‘Not an easy task’: Ward talks prison troubles in Washington

Published 11:09 am Friday, July 18, 2014

Alabama state Sen. Cam Ward, R-Alabaster, left, speaks during a July 15 congressional committee hearing in Washington. (Contributed)

Alabama state Sen. Cam Ward, R-Alabaster, left, speaks during a July 15 congressional committee hearing in Washington. (Contributed)

By NEAL WAGNER / Managing Editor

Alabama state Sen. Cam Ward, R-Alabaster, joined Congressman Spencer Bachus in Washington on July 16 to brief Alabama congressional delegation staff members on possible ways to combat Alabama’s significant prison overcrowding.

The briefing followed earlier testimony that Ward delivered on prison reform to the House Judiciary Subcommittee on Crime, Terrorism, Homeland Security and Investigations. Ward recently was named the Chairman of the Joint Prison Oversight Committee established by the Alabama Legislature to explore potential reforms to the state’s prison system.

The delegation briefing focused on the Justice Reinvestment Initiative, a partnership between Alabama and the Council of State Governments whose goal is to thoroughly examine the state’s criminal justice system and use hard data as a basis for recommendations for potential policy changes.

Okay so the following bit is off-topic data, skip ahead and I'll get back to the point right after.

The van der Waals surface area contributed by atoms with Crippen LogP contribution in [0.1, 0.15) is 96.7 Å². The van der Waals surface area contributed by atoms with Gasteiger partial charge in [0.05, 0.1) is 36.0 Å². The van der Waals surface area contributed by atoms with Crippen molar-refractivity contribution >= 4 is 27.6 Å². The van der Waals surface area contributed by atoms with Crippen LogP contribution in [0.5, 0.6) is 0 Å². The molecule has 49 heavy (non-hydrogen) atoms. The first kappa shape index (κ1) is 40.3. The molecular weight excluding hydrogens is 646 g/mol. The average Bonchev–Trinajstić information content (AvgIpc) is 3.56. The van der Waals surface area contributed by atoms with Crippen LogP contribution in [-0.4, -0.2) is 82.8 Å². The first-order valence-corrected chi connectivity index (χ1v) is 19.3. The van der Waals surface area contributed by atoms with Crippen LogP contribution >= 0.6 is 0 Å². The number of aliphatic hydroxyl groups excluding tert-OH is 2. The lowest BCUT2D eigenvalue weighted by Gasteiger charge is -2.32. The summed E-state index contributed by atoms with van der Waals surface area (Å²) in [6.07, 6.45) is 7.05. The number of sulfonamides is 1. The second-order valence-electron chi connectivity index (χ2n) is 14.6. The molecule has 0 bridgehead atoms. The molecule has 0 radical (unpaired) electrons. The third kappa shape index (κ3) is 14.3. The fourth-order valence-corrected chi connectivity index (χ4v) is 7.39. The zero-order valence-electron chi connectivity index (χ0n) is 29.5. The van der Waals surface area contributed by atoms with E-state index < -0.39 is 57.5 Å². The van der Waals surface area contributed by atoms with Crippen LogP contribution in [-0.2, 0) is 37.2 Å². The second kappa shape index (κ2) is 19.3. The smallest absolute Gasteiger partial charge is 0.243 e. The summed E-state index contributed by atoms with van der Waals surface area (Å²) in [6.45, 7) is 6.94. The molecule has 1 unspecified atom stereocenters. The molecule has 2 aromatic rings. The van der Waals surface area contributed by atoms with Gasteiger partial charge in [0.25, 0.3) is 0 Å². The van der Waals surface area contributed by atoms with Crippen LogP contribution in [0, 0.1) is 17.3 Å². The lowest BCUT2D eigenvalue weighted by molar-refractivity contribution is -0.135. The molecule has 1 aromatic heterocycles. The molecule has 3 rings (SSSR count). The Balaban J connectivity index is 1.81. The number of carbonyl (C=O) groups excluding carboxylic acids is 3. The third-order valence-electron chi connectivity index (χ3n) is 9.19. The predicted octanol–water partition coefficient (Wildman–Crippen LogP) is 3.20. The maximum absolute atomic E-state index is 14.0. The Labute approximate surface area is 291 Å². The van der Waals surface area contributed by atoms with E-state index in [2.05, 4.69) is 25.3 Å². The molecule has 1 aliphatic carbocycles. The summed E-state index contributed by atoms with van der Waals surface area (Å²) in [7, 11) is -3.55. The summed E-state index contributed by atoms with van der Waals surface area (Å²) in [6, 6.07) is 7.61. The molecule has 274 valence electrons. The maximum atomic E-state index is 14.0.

In his testimony, Ward said Alabama’s prison system is at 192 percent capacity, making it the most crowded state prison system in the nation. Ward said it would take an estimated $600 million, or more than half of the state’s general fund budget, to build enough cells just to bring it down to 137 percent capacity.

In an interview before he traveled to Washington, Ward said Alabama is looking for “anything that can be done to help prevent a federal intervention” in the state’s prison system, which he said could result in a large-scale release of inmates.

“Whether it is on the state or federal level, fixing corrections programs is not an easy or short-term task,” Ward wrote in a release. “There are some tough political choices that have to be made, but fiscal constraints on our budgets and the obligation to maintain a constitutional system of corrections require that we start addressing this problem sooner rather than later.”

“The issues of prison costs and overcrowding facing the state of Alabama are challenging states across the country and the federal penitentiary system as well. There is a need for sensible reform in both our state and federal systems,” Bachus wrote in a release. “State Senator Ward brought a very valuable perspective on how Alabama is approaching this problem to Congress and his views will help both the Judiciary Committee and the special Over-Criminalization Task Force that I serve on to address an urgent issue confronting our criminal justice system.”